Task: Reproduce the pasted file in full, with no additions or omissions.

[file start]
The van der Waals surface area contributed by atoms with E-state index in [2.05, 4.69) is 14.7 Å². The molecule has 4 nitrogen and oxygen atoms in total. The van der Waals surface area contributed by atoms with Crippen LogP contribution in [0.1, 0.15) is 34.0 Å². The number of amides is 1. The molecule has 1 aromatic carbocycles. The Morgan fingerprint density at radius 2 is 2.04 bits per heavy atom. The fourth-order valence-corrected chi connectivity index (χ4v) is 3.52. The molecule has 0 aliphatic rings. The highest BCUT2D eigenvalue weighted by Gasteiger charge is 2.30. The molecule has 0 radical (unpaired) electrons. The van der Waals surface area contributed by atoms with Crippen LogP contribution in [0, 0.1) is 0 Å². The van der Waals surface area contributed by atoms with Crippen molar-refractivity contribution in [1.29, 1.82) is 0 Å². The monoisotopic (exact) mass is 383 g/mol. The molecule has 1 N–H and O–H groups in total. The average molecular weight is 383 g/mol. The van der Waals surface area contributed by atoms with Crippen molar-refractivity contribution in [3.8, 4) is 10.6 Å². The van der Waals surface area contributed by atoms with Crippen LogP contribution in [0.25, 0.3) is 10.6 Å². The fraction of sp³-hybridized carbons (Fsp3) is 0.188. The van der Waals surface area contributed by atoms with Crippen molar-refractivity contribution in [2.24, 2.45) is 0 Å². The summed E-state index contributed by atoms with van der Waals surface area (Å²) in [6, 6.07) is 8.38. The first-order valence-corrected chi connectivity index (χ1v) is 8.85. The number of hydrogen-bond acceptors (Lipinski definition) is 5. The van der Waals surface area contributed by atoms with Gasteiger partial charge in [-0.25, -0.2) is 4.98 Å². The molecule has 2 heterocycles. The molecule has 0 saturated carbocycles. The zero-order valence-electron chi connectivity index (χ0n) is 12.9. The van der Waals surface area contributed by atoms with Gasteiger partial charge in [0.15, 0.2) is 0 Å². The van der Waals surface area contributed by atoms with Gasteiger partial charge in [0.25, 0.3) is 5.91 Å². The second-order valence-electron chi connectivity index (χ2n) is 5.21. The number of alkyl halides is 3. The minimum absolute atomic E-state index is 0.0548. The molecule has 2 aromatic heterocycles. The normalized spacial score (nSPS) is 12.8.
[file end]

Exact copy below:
The van der Waals surface area contributed by atoms with E-state index in [2.05, 4.69) is 14.7 Å². The molecule has 4 nitrogen and oxygen atoms in total. The van der Waals surface area contributed by atoms with Crippen LogP contribution in [0.1, 0.15) is 34.0 Å². The number of amides is 1. The molecule has 1 aromatic carbocycles. The Morgan fingerprint density at radius 2 is 2.04 bits per heavy atom. The fourth-order valence-corrected chi connectivity index (χ4v) is 3.52. The molecule has 0 aliphatic rings. The highest BCUT2D eigenvalue weighted by Gasteiger charge is 2.30. The molecule has 0 radical (unpaired) electrons. The van der Waals surface area contributed by atoms with Crippen LogP contribution in [0, 0.1) is 0 Å². The van der Waals surface area contributed by atoms with Crippen molar-refractivity contribution in [1.29, 1.82) is 0 Å². The monoisotopic (exact) mass is 383 g/mol. The molecule has 1 N–H and O–H groups in total. The average molecular weight is 383 g/mol. The van der Waals surface area contributed by atoms with Crippen molar-refractivity contribution in [3.8, 4) is 10.6 Å². The van der Waals surface area contributed by atoms with Crippen LogP contribution in [0.25, 0.3) is 10.6 Å². The fraction of sp³-hybridized carbons (Fsp3) is 0.188. The van der Waals surface area contributed by atoms with Crippen molar-refractivity contribution in [2.24, 2.45) is 0 Å². The summed E-state index contributed by atoms with van der Waals surface area (Å²) in [6, 6.07) is 8.38. The first-order valence-corrected chi connectivity index (χ1v) is 8.85. The number of hydrogen-bond acceptors (Lipinski definition) is 5. The van der Waals surface area contributed by atoms with Gasteiger partial charge in [-0.25, -0.2) is 4.98 Å². The molecule has 2 heterocycles. The molecule has 0 saturated carbocycles. The zero-order valence-electron chi connectivity index (χ0n) is 12.9. The van der Waals surface area contributed by atoms with Gasteiger partial charge in [0.15, 0.2) is 0 Å². The van der Waals surface area contributed by atoms with Gasteiger partial charge in [0.25, 0.3) is 5.91 Å². The second-order valence-electron chi connectivity index (χ2n) is 5.21. The number of alkyl halides is 3. The minimum absolute atomic E-state index is 0.0548. The molecule has 2 aromatic heterocycles. The normalized spacial score (nSPS) is 12.8.